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PostPosted: Tue Jul 07, 2009 2:40 am 
Hello Everyone,

Im hoping my input can maybe help anyone whos looking at buying a Tamron 70-300mm lens for there Nikon D-SLR.

I brought my Nikon D40 with an additional lens (Tamron 70-300mm) back in October and since then the lens has been of very good qaulity to use, The RRP of the lens when i brought it was £259.99 but now you'll be able to pick one up for around £150 i'd imagen, And if you have £150 to spend on a telephoto lens i'd seriously suggest looking at the Tamron 70-300mm lens, My first impressions when i mounted it to my camera where that it was a typical cheap telephoto, And i was rather put off by that noisey AF motor that can be abit sluggish and slow to focus, But after a while i dident mind the noisey AF motor afterall its not effecting picture qaulity, just wouldent be ideal i spose if you where into wildlife photography, The image Qaulity this lens produces is very good for the price tag, even at the highest 300mm end, Although images will be pretty soft when at 100% on your computer, its nothing that isnt fixable via photoshop by adding a little sharpening, Images taken with the tamron 70-300mm attached have a good colour and contrast to them, at all focal lengths, Maybe abit to much chromatic abrasion at the 70mm and 300mm ends against brighter subjects but nothing that will ruin a photo, and nothing that isnt fixable with most editing software programmes, The lens also has a fantastic Macro Focus mode (180-300mm) Which allows you to get close to subjects and be able to realiy capture some amazing detail (Again the only downside is the motor makes quite abit of noise). The lens isnt the best proformer when it comes to taking pictures in low light, infact hand holding a shot at 300mm when the sun has set can be an impossable task, This is where you'd realiy appreatie Some sort of Vibration Reduction, As images taken at longer exposures will be soft, and details seem to be lost, But you can always use a tripod to combat this, My verdict would be if you had £150 for a telephoto lens, This is definatly one to consider, But remember to have a look at Sigmas 70-300mm or maybe lose a 100mm and have alook at a nikon 55-200mm VR.

Pros - Cheap affordable 70-300mm lens, Good contrast at all focal lenghs, Doesent suffer from creep, Nice and smooth to zoom in and out, Quite lightweight, Good aperture range considering the price, Nice Macro Focus mode.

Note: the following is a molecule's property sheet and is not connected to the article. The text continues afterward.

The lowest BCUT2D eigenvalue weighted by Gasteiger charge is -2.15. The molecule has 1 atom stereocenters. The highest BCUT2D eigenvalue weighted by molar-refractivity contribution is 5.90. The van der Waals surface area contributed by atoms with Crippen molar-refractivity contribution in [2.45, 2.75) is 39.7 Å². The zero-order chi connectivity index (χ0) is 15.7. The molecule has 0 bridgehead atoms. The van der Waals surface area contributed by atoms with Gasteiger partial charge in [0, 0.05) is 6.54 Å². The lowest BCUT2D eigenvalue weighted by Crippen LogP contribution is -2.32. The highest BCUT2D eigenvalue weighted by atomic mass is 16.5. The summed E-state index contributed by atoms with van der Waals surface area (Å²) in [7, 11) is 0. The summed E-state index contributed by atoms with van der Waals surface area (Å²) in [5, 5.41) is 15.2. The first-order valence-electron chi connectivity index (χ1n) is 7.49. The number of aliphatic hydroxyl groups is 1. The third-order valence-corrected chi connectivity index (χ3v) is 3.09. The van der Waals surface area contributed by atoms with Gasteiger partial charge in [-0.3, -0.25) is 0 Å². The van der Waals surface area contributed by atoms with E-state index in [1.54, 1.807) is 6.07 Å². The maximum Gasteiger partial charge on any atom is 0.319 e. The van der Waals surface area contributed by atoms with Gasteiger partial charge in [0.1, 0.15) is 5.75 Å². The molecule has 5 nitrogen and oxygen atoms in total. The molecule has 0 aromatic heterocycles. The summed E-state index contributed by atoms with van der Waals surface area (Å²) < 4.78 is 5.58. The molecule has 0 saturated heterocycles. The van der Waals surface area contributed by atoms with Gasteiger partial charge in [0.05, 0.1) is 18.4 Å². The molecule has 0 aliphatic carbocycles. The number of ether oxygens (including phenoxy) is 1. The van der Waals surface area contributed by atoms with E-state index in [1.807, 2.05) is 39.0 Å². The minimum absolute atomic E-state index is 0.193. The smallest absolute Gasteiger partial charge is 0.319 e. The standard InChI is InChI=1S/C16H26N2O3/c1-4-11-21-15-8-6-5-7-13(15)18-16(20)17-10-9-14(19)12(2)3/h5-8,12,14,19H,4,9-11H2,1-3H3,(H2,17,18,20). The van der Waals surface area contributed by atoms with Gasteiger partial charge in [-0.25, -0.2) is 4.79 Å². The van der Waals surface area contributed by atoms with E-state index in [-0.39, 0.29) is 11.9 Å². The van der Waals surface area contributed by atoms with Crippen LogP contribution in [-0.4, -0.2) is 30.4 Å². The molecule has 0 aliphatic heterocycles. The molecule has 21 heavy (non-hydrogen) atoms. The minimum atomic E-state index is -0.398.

Cons - Doesent have OS or VR (Can be problematic at 300mm when shooting in lower light or shooting far subjects), Lens Suffers from chromatic abrasion at 70mm and at 300mm and purple fringing on far subjects (Usally fixable with most editing software), Autofocus motor is abit loud, Autofocus can 'swim' and be very sluggish, and sometimes doesent want to focus, Soft at 70mm end and 200ish onwards (what do you expect from a budget lens though ?).

Competitors ?

Look at the following before buying

- Sigma 70-300mm
- Nikon 55-200mm VR (Yes you loose 100mm but for £150 you can pick one up and the qaulity is alot better)

Hope this helps any potential buyers.

Kind regards

Michael.


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PostPosted: Thu Jul 09, 2009 5:01 pm 
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Joined: Sun Feb 15, 2009 12:59 pm
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Location: The Netherlands
I happened to have tested this lens too (at a store), but have to disagree on a few points:

First off, chromatic abberation is not easy to fix. You can reduce it, but not completely remove it.
Secondly, the softness. I found the lens to be really soft at 300 mm (at least wide open). Photoshop's sharpening can only fix so much. Stopping down the lens certainly helps, but you'll be looking at very slow (impossible to handhold) shutter speeds then.

But then again, you're getting a 70-300 lens for a very small amount of money, which is a great lensfor the money. Sure, stabilisation would be nice. Same story for extra sharpness, a tripod collar and a quick autofocus motor. Which is all available, but at a higher price.
The macro (although not a true macro) is also a nice thing to have, I believe it focuses at one meter from the sensor?

Conclusion: Very good lens for the money, but be sure to test it yoruself, and know it's weaknesses before you buy it. Don't intent to buy this for indoors sports shooting ;)

_________________
I take pictures so quickly, my highschool was "Continuous High".


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PostPosted: Mon Jul 20, 2009 6:03 pm 
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Joined: Mon May 25, 2009 8:21 pm
Posts: 169
i think its a great lens for the price, takes a while to get decnt pics with it if your a beginner, remember to up the shutter speed to atleast 1/500, if you have capture nx, its great for fixing chromatic abrasion. i find that because of the problems with softness etc, its best to shoot in raw so you can fix stuff later.

dont know if its just my lens but i find the auto focus to be a bit weak, it hunts quite a bit and on some ocasions wont focus unless i put my hand right in front of the lens then focus then focus again on the subject.

this lens is designed for beginers for you to improve your compositional skills. its no way near as good of the more expensive lenses, but is a good starting point.


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